The male leopard got up and through my binoculars I could see just what a beautiful animal he was. In the prime of his life, with that big head and thick neck typical of a tomcat; his rosetted coat shiny and beautiful. No wonder this lady was following him!

 

The three of them slowly walked away and disappeared in the valley between two hills, leaving each and every person in that traffic jam that saw them with big smiles on their faces! Day made!

 

I don’t have any photos of these stunning leopard so close to Berg en Dal unfortunately, so the pictures featured here are some pics I have taken through the years.

 

26 thoughts on “Berg en Dal

  1. Great story, so loverly to hear your daily trials and tribulations, it is great that you will be moving south as it’s a lovely part of the park, I lived and worked in Malelane before moving to the UK, you will love the people there as they are very friendly and kind

    1. Ah thanks Sean! We are really looking forward to the move! Glad to hear there are such lovely people around our new area!

  2. Wow, Linda! I just love your blogs. Got a few days behind, so I just had a real treat. Three stories in a row. Super writing, and very interesting. If you are moving to the Malelane area, life would surely be easier re schools when your boys is bigger. Glad for you.

  3. Well we are back from Kruger, and I am insanely envious of your three leopards! We were in Berg-en-Dal for the last four nights of our stay and left on Saturday morning. Didn’t see a single leopard (let alone three!) the entire time we were there! To make up for it, we did see the Egyptian Vulture that is currently creating much excitement in the birding world . . . .
    Whilst in Kruger I did manage to read your blogs and have been enjoying them greatly. Thanks for taking the time and making the effort to put them out here; it is wonderful to get a picture of Kruger from the other side of the fence so to speak and I really enjoy the fact that I never know what you are going to write about next!

    1. Hi Sal! Oh wow so you got to see that Egyptian Vulture! Is he in his adult plumage yet? Steven has seen him a few times. Still very high on my bucket list! Very lucky!

      1. It is moving in that direction Linda; still dark feathers but the bare facial area is now yellow and in flight you can see paler feathers coming in. We were so lucky. the first time we went – not a sign of it, but the second time we arrived just as it was making a low flight from what seemed to be a collection of a breakfast snack as it flew down onto the ground behind some bushes then flew into a tree by the dam and started to pull at something. Later it took off and began circling with the thermals so we had a really good view.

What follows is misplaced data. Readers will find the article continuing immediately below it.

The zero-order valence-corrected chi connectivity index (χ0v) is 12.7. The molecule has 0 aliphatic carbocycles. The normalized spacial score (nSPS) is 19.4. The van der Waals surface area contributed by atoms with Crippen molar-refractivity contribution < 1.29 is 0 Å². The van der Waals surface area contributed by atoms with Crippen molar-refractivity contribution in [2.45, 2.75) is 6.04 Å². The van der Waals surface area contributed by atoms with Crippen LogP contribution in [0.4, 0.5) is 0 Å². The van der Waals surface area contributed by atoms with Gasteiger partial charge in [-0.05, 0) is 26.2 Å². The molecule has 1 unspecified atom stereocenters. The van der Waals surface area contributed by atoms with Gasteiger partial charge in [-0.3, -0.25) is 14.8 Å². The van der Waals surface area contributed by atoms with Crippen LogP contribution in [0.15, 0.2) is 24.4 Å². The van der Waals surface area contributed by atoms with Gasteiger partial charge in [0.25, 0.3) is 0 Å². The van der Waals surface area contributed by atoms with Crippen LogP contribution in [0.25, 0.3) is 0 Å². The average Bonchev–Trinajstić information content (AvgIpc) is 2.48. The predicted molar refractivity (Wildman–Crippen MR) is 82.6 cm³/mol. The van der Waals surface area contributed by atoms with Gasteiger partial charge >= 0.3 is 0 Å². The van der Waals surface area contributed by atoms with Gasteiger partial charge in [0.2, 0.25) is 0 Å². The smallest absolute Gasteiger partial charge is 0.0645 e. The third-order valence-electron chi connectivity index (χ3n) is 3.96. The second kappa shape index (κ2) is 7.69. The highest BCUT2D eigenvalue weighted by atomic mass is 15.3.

1. The last message I got from Rare Birds was that it was still in the vicinity of transport dam at the junction of the H1-1 and the S65, which means that it probably still uses the big tree on the left of the carpark (as you face the dam) at transport dam at night. You need to get there before nine in the morning as it picks up the thermals once the morning warms up. Good luck!

          2. Ok cool! I will definetely go have a look when we are in the area again! Have a lekker weekend Sal!

  4. I am so enjoying your blogs. I sometimes feel like I am inside the car with you. Keep up the excellent work. Looking forward to the next one Regards. Marcia

  5. I spent most of my young life in a town near Kruger. We often went to Kruger over weekends. As I read and enjoy your blog, I close my eyes and I am there ! Now I make my hometown in the USA but Kruger is in my heart. Thank you for your blog.

  6. Good luck with the renovations. We love camping at Malelane Satellite Camp. So peaceful and such a lovely area to see game. Love the hills and have always been very lucky in spotting animals in that area. Leopard in particular and 4 cheetah last year.
    Love reading your blog as it takes me to a little peace of heaven each time. You are privileged to be staying in such a lovely place. Good luck

  7. You are going to miss Letaba. South very busy. Lots and lots of game drive vehicles, all blocking sightings.

    1. There are definetely things about Letaba I am going to miss! But also looking forward to being a bit closer to civilisation;-)

  8. I love reading about your experiences in Kruger. I fell in love with Kruger from my first visit in 1969. I have visited almost every year since then. My daughter and her family who live in the Netherlands come back every two years to join us for a week in Kruger. Once Kruger is in your blood, it’s there for life.

  9. Thanks for sharing your adventures with us, you are so lucky living in the Best place on earth!
    When back in the Netherlands, your stories are the best curee for my home sicknes which I suffer from as soon as
    I have left our home in Marloth Park. Can’t wait to be back in November and will certainly visit the Berg and Dal area again! Dank je wel!